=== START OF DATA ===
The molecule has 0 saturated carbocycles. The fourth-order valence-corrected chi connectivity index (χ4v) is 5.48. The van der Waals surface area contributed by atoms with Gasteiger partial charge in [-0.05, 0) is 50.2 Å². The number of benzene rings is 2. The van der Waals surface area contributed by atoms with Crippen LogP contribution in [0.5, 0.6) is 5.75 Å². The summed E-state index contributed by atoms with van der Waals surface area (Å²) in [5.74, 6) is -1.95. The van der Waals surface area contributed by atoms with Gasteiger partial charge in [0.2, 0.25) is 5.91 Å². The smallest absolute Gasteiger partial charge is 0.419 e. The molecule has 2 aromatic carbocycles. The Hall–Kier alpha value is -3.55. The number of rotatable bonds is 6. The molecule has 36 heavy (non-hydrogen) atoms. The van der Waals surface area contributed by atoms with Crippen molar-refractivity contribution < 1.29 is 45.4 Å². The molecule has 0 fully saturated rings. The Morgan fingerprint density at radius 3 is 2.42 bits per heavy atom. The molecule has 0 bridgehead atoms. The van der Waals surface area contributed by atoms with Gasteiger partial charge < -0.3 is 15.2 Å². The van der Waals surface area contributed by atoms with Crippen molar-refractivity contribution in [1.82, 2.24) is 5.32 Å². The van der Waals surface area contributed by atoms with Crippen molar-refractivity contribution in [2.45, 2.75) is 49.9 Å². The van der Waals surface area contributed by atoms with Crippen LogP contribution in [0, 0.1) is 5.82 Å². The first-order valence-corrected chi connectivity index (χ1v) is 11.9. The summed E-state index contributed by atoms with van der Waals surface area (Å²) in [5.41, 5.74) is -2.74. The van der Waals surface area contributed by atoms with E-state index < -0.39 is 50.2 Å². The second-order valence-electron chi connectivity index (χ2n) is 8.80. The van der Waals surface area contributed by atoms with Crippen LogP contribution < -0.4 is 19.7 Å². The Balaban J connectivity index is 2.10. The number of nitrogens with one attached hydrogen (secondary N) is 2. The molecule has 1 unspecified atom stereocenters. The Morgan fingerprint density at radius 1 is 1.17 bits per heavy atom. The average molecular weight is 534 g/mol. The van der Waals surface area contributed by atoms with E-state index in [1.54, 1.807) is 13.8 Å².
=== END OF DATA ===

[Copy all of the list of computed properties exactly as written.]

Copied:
The molecule has 0 saturated carbocycles. The fourth-order valence-corrected chi connectivity index (χ4v) is 5.48. The van der Waals surface area contributed by atoms with Gasteiger partial charge in [-0.05, 0) is 50.2 Å². The number of benzene rings is 2. The van der Waals surface area contributed by atoms with Crippen LogP contribution in [0.5, 0.6) is 5.75 Å². The summed E-state index contributed by atoms with van der Waals surface area (Å²) in [5.74, 6) is -1.95. The van der Waals surface area contributed by atoms with Gasteiger partial charge in [0.2, 0.25) is 5.91 Å². The smallest absolute Gasteiger partial charge is 0.419 e. The molecule has 2 aromatic carbocycles. The Hall–Kier alpha value is -3.55. The number of rotatable bonds is 6. The molecule has 36 heavy (non-hydrogen) atoms. The van der Waals surface area contributed by atoms with Crippen molar-refractivity contribution < 1.29 is 45.4 Å². The molecule has 0 fully saturated rings. The Morgan fingerprint density at radius 3 is 2.42 bits per heavy atom. The molecule has 0 bridgehead atoms. The van der Waals surface area contributed by atoms with Gasteiger partial charge < -0.3 is 15.2 Å². The van der Waals surface area contributed by atoms with Crippen molar-refractivity contribution in [1.82, 2.24) is 5.32 Å². The van der Waals surface area contributed by atoms with Crippen molar-refractivity contribution in [2.45, 2.75) is 49.9 Å². The van der Waals surface area contributed by atoms with Crippen LogP contribution in [0, 0.1) is 5.82 Å². The first-order valence-corrected chi connectivity index (χ1v) is 11.9. The summed E-state index contributed by atoms with van der Waals surface area (Å²) in [5.41, 5.74) is -2.74. The van der Waals surface area contributed by atoms with E-state index < -0.39 is 50.2 Å². The second-order valence-electron chi connectivity index (χ2n) is 8.80. The van der Waals surface area contributed by atoms with Crippen LogP contribution < -0.4 is 19.7 Å². The Balaban J connectivity index is 2.10. The number of nitrogens with one attached hydrogen (secondary N) is 2. The molecule has 1 unspecified atom stereocenters. The Morgan fingerprint density at radius 1 is 1.17 bits per heavy atom. The average molecular weight is 534 g/mol. The van der Waals surface area contributed by atoms with E-state index in [1.54, 1.807) is 13.8 Å².